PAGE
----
We had five days sailing with one stop − at Pladgoe in Java to pump in some oil for use on the island here.
We have now settled down in our huts and are getting most of the undergrowth burnt and consequently the “mossies” are not so very prevalent now but the flies are still very bad.
Happily the mossies are not malaria-carriers, in fact although it is difficult to believe this, the island is quite a healthy spot, but I can’t get used to the heat & general stickiness − yet.
There are no shops in this island so that I must get all my provisions etc from the Singapore Cold Storage Company once a month & believe me it costs me some thought to work out quantities etc & what to buy. However the first month should be the worst. One good point about it is that I cannot spend much money here so I can start saving again just in case we can spend it when this war is over. Actually there is an open-air cinema run by the Phosphate Co. who own the island − leased for 99 years from the government.
In addition we have their tennis-court, badminton court, football field, swimming pool if we wish to use them − and I do!
The Europeans who are here are very decent indeed & I am invited out to supper quite a lot. There are quite a number of Scotsmen here and one who shared my cabin on the way from Singapore is called Pettigrew & his folks left Greenock to go to Dumbarton where he comes from …
The Island is practically all jungle with tremendously rich deposits all over it & very deep down of phosphates mixed with the limestone rock. The Company Chief Engineer took me to some of the quarries to-day to show me what I have been sent to defend & I must say that I was impressed. I have quite a responsibility as it is feared that the German raider who has been within 200 miles may attempt to destroy the industry as has happened in other places. [After the war, GK wrote that the prompt for his mission was the German attack on the Pacific island of Nauru in Dec 1940, when Komet destroyed the phosphate mining areas and oil depot, however it seems more likely to have been the Atlantis.]
I am starting a volunteer force to defend the pier & beach against landing parties & hope that all 17 eligible will join.
So this is where I am now, seeing about 3 ships per month one of which brings my food & mail, seeing not even a lighthouse in that expanse of Indian Ocean. C’est la guerre, madame! Give my love to mother and the others. I shall write to her next ship. Love George.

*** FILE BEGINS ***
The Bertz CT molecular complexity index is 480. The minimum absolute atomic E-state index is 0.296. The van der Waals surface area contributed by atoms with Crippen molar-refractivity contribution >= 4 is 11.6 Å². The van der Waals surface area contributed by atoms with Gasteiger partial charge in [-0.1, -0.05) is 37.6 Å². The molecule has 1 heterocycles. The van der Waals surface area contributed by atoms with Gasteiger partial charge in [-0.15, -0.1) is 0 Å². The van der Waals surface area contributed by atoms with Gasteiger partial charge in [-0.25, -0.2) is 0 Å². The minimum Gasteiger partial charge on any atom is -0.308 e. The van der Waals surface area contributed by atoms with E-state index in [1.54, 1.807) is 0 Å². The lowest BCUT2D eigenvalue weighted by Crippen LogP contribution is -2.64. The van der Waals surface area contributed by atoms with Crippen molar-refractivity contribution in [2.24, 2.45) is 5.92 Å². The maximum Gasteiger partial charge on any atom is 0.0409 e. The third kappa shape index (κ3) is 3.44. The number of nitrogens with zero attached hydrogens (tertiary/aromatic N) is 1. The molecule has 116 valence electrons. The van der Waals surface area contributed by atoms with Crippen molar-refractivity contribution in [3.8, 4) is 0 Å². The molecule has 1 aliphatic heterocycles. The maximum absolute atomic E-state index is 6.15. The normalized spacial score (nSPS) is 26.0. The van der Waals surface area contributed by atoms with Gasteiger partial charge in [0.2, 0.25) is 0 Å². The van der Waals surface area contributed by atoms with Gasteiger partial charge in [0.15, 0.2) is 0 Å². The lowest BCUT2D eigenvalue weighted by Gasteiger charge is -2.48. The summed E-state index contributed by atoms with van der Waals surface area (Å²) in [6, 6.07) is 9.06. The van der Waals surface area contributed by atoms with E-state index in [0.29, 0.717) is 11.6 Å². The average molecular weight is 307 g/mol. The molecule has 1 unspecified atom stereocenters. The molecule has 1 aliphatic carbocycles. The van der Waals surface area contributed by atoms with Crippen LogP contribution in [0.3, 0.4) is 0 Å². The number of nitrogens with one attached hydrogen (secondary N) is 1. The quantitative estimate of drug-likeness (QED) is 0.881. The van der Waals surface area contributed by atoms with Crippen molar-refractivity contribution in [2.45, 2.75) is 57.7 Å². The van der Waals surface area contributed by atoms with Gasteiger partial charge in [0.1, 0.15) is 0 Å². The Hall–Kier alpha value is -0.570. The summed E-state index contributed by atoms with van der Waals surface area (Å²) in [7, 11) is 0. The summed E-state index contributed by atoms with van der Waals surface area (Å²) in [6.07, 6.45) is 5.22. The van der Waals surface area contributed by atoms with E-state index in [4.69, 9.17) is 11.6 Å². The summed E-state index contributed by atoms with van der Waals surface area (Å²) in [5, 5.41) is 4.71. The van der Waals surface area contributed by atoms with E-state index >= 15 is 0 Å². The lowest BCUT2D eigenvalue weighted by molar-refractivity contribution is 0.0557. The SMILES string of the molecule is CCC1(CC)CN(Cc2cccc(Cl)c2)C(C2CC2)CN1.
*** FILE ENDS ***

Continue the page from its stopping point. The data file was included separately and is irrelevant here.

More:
Letter 2 – R.A. Detachment, Christmas Is., 27/7/41
I wrote a letter to Margaret [his other sister] yesterday or the day before & this time I am writing one to you which I hope you will show Mother as I cannot possibly write 3 letters home in one trip without having something to write about, and believe me, nothing exciting ever seems to happen here or be liable to happen. Even should things blow up with Nippon as they seem to be ready to do any minute now, I shall still be unable to tell you anything about it, so I shall be no better off. [All letters had to pass military censors]
All this combined with the fact that I am up to the eyes in work this week as my returns must be completed by tomorrow to catch the Islander’s return trip and also that I received 6 or 7 letters on Tuesday and they must all be answered before tonight – Sunday – makes it more and more difficult to write as many letters or such long ones as I did when I was in Singapore and winning golf & going to the famous Raffles Hotel & such-like places…
I knew of course that Clydebank and Dalmuir had got a rough time of it [in the blitz] and heard the correction in the wireless long after that 1,100 people not 500 had been killed & as many more injured….
As you will know by now the Air Mail is no longer existent, nor, in my opinion, has there been any for a long time so that I am sending these letters now by sea. Your letter was written on 26-3-41 and reached me on Tuesday 22-7-41. I am so glad that you are cheerful and bright despite the danger you live in. I think that our turn is coming shortly, but as we are trained to defend ourselves we should be able to “took” it…. Love to all at home. Your loving brother, George.
Letter 3 – R.A. Detachment, Christmas Island, 10/9/41
Your letter of 2/6/41 arrived this time with the Islander & brought with it a peck of bother in the shape of 3 officers & 60 men who are being sent from the Cocos (or Keeling) Islands back to Ceylon. I had to put them up for 4 days so that I have had little spare time. They leave again on the Islander at 6 this evening.
I got quite a lot of Greenock Telegraphs this trip describing the raids and I was aghast at the casualties. I counted 7 casualties under one insertion. The winter will be in before you receive this & no doubt it will bring many more raids and much destruction but I feel that we are slowly getting the upper hand thanks to Russia.